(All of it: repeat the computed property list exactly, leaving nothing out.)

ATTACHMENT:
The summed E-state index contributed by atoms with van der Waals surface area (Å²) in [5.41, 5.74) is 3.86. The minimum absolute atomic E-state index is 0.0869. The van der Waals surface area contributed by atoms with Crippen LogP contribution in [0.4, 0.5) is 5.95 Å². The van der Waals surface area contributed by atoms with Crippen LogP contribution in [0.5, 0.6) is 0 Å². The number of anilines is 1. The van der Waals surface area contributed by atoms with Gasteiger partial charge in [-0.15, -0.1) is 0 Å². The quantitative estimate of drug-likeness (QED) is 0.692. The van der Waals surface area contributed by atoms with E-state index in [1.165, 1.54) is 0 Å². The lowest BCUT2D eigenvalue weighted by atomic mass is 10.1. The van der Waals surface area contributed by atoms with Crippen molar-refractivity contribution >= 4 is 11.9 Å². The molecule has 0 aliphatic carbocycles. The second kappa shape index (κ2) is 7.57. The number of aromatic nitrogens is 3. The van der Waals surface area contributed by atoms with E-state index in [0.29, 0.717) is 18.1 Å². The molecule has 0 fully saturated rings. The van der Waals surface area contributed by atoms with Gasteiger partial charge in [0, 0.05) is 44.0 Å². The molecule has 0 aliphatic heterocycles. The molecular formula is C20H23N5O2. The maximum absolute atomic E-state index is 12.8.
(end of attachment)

The summed E-state index contributed by atoms with van der Waals surface area (Å²) in [5.41, 5.74) is 3.86. The minimum absolute atomic E-state index is 0.0869. The van der Waals surface area contributed by atoms with Crippen LogP contribution in [0.4, 0.5) is 5.95 Å². The van der Waals surface area contributed by atoms with Crippen LogP contribution in [0.5, 0.6) is 0 Å². The number of anilines is 1. The van der Waals surface area contributed by atoms with Gasteiger partial charge in [-0.15, -0.1) is 0 Å². The quantitative estimate of drug-likeness (QED) is 0.692. The van der Waals surface area contributed by atoms with E-state index in [1.165, 1.54) is 0 Å². The lowest BCUT2D eigenvalue weighted by atomic mass is 10.1. The van der Waals surface area contributed by atoms with Crippen molar-refractivity contribution >= 4 is 11.9 Å². The molecule has 0 aliphatic carbocycles. The second kappa shape index (κ2) is 7.57. The number of aromatic nitrogens is 3. The van der Waals surface area contributed by atoms with E-state index in [0.29, 0.717) is 18.1 Å². The molecule has 0 fully saturated rings. The van der Waals surface area contributed by atoms with Gasteiger partial charge in [0, 0.05) is 44.0 Å². The molecule has 0 aliphatic heterocycles. The molecular formula is C20H23N5O2. The maximum absolute atomic E-state index is 12.8.